So how do we get back to the quiet awareness of a newborn? Look at each moment of your life as new. Although there are moments of time that appear to be mundane, realize that each moment is always a totally new experience. See each new moment as fresh and interesting because each instant you live is truly as new as it is for a newborn. Past experience is good because it allows us to make guided decisions about our future. But any new experience is a different state of mind. Realize that every moment is a new experience.

You have a responsibility to yourself and your family to be creative and productive. When you live with discovery and curiosity you will naturally become more productive. Your mind will be cleaner and clearer. Your body will rejuvenate and express its innate potential to heal. Your spirit will enjoy the journey. Be new now!


Dr. Tim Schroeder will be leading a Qi Gong workshop and speaking about Stress Realization and Resolution at Wellness Weekend, November 9-11, 2018. See the full schedule and book the full weekend (or just a class!) here.

Keep in touch! Click here to sign up for our email list, and be the first to know about deals, events, and more!


 

Amy Vailby Dr. Amy Vail

Dr. Amy Vail is a licensed Clinical Psychologist and has been in private practice in the Tahoe area since 2006. Dr. Vail’s approach to therapy is a based on a wellness model that supports the underlying healthy self, while working to unravel faulty beliefs and behaviors that prevent adults, adolescents and children from living their best lives. Dr. Vail has a collaborative approach to therapy and works closely with parents, teachers and other doctors to monitor the emotional growth and total well-being of her patients. Dr. Vail has extensive training and experience in Psychodynamic Therapy, Family Systems Therapy, Cognitive Behavioral Therapy, Narrative Therapy and Object Relations Therapy. Dr. Amy Vail has a great interest in experiential and wilderness therapy and incorporates intuitive and energetic medicine in her practice.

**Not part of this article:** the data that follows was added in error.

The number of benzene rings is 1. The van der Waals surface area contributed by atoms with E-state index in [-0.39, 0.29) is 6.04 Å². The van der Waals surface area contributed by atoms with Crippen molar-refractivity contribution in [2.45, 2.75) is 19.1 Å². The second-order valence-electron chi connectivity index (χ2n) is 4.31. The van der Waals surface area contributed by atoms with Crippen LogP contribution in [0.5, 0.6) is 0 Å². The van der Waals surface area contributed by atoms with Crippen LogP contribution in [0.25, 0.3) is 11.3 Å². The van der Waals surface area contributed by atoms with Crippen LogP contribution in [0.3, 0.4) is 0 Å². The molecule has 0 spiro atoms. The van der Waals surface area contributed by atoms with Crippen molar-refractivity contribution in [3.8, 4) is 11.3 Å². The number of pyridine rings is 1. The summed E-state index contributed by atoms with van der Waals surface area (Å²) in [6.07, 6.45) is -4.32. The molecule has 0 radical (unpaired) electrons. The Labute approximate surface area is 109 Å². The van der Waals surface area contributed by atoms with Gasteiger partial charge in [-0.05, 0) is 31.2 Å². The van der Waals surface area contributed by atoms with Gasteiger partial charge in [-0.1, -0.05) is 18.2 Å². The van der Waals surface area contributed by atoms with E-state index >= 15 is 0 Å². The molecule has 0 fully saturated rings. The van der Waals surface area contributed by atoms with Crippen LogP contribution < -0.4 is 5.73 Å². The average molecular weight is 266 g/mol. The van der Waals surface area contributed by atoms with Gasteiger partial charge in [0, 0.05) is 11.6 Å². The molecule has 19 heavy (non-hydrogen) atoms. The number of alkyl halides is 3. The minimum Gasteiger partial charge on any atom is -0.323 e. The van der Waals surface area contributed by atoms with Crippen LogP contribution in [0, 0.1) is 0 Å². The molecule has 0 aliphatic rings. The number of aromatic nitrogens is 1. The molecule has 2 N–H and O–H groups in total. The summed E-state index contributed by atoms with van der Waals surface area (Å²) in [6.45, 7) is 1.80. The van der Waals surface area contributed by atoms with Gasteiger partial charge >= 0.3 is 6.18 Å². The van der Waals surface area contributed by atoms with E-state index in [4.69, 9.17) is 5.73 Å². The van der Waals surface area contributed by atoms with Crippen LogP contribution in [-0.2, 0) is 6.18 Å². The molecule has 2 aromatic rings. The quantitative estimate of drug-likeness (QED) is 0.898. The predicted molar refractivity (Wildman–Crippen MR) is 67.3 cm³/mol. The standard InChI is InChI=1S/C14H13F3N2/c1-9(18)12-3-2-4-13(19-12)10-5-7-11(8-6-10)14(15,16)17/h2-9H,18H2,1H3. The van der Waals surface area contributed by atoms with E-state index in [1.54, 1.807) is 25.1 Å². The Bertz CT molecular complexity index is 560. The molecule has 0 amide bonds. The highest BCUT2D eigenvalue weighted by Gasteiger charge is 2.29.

Dr. Vail works with individuals, couples and families and leads topic specific groups and facilitates relationally oriented group therapy for emotional growth and development.

Dr. Amy Vail will be discussing the impact of social media on mental health at Wellness Weekend, November 9-11, 2018. See the full schedule here. 


Tahoe WellnessFriendship takes time. Relationships require effort. Great relationships require consistent effort.

Most people have good intentions to keep relationships healthy. However, when asked how they show their partner or friends how important they are, most people do not have a very clear answer.

When asked directly how people show their loved ones they care about them, some common responses are, "They should know I still care, we are still together," "I gave them a birthday present," or "We go out to dinner, sometimes."

Nice thoughts, but they don't demonstrate to your partner how much they mean to you.

Complacency undermines success in relationships. Complacency undermines success in life in general.

Come up with an action plan to increase satisfaction in your relationships. Consistent and concentrated efforts usually lead to success. Many people start out excited to make positive changes in their lives — just look at New Year's resolutions. However good people's intentions are for a fresh start, most people give up resolutions within the first two weeks of January.